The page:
Discussion Up    Down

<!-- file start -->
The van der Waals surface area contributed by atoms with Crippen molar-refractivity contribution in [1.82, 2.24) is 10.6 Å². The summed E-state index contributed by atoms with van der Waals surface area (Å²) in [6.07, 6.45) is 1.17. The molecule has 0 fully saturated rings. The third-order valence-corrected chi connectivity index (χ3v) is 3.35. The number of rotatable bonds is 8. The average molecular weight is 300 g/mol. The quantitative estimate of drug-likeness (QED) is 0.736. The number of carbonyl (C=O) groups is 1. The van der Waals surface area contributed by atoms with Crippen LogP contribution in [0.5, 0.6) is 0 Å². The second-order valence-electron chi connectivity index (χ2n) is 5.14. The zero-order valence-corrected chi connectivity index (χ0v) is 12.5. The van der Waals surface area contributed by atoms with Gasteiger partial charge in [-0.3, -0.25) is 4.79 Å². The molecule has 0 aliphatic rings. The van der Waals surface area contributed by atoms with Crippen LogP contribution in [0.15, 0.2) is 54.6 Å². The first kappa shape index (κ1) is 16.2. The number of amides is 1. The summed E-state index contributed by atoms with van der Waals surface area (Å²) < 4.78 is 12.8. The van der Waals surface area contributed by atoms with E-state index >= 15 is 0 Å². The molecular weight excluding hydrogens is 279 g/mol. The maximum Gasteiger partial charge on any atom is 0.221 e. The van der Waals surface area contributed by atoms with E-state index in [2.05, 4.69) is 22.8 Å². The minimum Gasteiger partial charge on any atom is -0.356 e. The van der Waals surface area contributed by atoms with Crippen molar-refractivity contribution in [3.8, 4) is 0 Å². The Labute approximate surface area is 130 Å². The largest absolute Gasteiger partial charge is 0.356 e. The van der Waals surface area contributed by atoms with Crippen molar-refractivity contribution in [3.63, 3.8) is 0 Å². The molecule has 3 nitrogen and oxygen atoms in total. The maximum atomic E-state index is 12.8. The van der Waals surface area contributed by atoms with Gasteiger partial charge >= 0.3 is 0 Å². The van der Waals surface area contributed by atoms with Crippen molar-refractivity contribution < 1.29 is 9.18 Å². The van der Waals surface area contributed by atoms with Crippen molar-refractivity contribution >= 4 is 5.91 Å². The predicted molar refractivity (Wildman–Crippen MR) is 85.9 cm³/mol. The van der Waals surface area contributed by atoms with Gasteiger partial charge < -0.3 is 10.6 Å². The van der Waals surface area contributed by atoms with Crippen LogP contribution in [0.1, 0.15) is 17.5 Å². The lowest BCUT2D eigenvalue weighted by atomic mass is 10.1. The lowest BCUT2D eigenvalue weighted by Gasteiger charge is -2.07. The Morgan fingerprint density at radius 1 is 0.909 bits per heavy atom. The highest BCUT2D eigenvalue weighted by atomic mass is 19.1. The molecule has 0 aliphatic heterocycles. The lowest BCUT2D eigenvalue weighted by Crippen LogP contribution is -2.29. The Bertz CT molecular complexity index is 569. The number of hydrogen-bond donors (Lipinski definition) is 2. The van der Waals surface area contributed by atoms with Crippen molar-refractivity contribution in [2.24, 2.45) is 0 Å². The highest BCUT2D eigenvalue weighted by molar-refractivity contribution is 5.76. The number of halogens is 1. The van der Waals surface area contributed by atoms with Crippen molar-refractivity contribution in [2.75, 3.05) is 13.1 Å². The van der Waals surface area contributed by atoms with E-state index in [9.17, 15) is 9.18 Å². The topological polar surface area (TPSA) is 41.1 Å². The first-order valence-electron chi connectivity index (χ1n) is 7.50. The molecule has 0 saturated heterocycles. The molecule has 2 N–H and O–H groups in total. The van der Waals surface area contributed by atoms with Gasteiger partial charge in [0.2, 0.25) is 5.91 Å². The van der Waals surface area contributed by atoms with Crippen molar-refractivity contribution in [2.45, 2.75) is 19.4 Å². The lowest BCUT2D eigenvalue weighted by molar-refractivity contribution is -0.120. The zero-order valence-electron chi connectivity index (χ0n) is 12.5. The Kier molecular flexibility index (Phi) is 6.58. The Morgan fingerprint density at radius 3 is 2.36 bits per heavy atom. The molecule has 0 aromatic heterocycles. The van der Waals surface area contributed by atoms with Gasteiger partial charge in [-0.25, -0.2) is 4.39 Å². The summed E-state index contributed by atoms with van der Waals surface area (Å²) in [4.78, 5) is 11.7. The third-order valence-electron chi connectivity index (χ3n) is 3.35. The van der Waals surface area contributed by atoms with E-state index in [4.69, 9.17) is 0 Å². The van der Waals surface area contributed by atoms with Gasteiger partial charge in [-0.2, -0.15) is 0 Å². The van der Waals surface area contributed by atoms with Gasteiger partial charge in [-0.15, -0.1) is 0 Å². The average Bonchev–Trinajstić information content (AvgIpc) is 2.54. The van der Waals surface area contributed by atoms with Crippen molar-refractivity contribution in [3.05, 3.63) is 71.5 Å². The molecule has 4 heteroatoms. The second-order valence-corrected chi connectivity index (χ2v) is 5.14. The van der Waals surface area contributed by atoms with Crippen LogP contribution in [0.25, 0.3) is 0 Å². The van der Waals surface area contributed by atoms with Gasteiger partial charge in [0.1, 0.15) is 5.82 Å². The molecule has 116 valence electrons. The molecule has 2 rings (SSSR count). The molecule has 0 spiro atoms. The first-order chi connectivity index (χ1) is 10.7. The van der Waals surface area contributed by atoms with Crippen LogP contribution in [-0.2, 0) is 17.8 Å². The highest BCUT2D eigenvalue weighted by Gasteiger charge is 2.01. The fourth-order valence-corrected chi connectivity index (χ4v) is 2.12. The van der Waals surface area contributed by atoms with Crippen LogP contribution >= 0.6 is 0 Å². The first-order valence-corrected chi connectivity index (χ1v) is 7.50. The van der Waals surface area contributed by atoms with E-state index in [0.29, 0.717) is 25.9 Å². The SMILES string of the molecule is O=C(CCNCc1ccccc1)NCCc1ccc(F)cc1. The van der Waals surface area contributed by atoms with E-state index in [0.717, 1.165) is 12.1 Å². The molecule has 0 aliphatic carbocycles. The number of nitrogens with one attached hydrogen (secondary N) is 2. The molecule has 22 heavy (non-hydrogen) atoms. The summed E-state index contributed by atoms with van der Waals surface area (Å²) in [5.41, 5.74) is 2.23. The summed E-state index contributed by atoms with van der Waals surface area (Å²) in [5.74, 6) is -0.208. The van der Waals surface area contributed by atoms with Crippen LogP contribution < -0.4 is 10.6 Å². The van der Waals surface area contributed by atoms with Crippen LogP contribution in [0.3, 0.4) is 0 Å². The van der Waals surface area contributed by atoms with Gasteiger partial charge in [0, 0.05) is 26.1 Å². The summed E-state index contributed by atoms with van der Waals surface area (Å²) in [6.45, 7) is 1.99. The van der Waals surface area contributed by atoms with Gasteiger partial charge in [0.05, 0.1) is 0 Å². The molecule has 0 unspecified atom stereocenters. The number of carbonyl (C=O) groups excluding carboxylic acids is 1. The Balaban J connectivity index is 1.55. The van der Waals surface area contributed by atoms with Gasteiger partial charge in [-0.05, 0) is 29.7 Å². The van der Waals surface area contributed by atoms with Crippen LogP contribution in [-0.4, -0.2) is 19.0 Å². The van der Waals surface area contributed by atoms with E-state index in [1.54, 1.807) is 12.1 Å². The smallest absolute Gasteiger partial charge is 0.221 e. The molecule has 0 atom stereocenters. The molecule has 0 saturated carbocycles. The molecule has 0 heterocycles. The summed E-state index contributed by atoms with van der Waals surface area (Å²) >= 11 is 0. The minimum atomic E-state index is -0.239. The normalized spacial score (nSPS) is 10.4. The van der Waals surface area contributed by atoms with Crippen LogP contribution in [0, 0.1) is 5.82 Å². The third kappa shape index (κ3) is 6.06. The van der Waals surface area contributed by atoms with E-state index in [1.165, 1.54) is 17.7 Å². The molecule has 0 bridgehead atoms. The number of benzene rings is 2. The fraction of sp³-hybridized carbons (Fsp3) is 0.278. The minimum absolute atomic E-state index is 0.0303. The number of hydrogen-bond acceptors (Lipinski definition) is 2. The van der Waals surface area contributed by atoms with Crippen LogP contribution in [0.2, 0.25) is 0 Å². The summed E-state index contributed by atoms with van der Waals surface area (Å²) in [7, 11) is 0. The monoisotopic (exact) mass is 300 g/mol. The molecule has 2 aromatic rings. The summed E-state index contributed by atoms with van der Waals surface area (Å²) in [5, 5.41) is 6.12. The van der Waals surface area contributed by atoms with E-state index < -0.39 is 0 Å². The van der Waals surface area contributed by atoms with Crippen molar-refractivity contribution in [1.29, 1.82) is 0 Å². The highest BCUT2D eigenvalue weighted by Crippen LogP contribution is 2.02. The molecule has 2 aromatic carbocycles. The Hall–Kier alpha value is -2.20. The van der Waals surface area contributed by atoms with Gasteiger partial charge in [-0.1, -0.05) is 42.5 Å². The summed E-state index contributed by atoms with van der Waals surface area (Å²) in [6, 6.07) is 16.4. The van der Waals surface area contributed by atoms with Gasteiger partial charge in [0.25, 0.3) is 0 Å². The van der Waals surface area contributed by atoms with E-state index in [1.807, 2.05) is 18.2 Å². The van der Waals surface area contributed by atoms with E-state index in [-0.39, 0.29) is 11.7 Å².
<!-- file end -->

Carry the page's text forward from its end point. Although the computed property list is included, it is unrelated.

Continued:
Desmoid tumors are rare fibrous soft tissue tumors developed from connective tissue, fasciae or intramuscular septa. They belonged to deep fibromatosis groups and are characterized by local malignancy because of their propensity for recurrence. They represent less than 0.03% of all tumors and about 3.5% of fibrous tumors [1]. They have survived sporadically or as part of familial adenomatous polyposis (FAP) [2]. Desmoid tumours commonly have a female predominance. They can occur at any age with extreme ages of 15 to 60 years in the literature [3]. Traumatic history, wound scars, implants of the breast, female hormones, and the genetic factors (association with the PAF) have been reported as factors related to the occurrence of desmoid-type fibromatosis [1, 4]. In our case, apart from oral contraception, no other factor has been reported, notably no family history, no trauma or scar. The idiopathic origin has been retained. Clinically, desmoid tumors are usually not painful, often revealed by the palpation of a mass. They can develop in all structures musculo-aponévrotic of the body, but are localized mainly in the abdominal area. We describe 3 forms [5]: desmoid tumors extra-abdominal, essentially interesting the posterior part of the trunk, the chest wall and the lower limbs (58%). Desmoids tumors of the abdominal wall (37%); intra-abdominal tumors invading the pelvis, the blood sugar and tricyclic retinitis (15%). Histologically, these tumors are constituted by a prolifer of fibrous tissue, made of bundles of fibroblasts and abundant collage, without cellular atypia. Their tendency to local invasiveness and recidivism is responsible for their severity. The tumors desmoids of the abdominal wall, although histologically identical to other tumors desmoids, especially extra-abdominal, are particular in their location, their circumstances of occurrence and their therapeutic management [5]. The diagnosis is based on the anatomo-pathological study.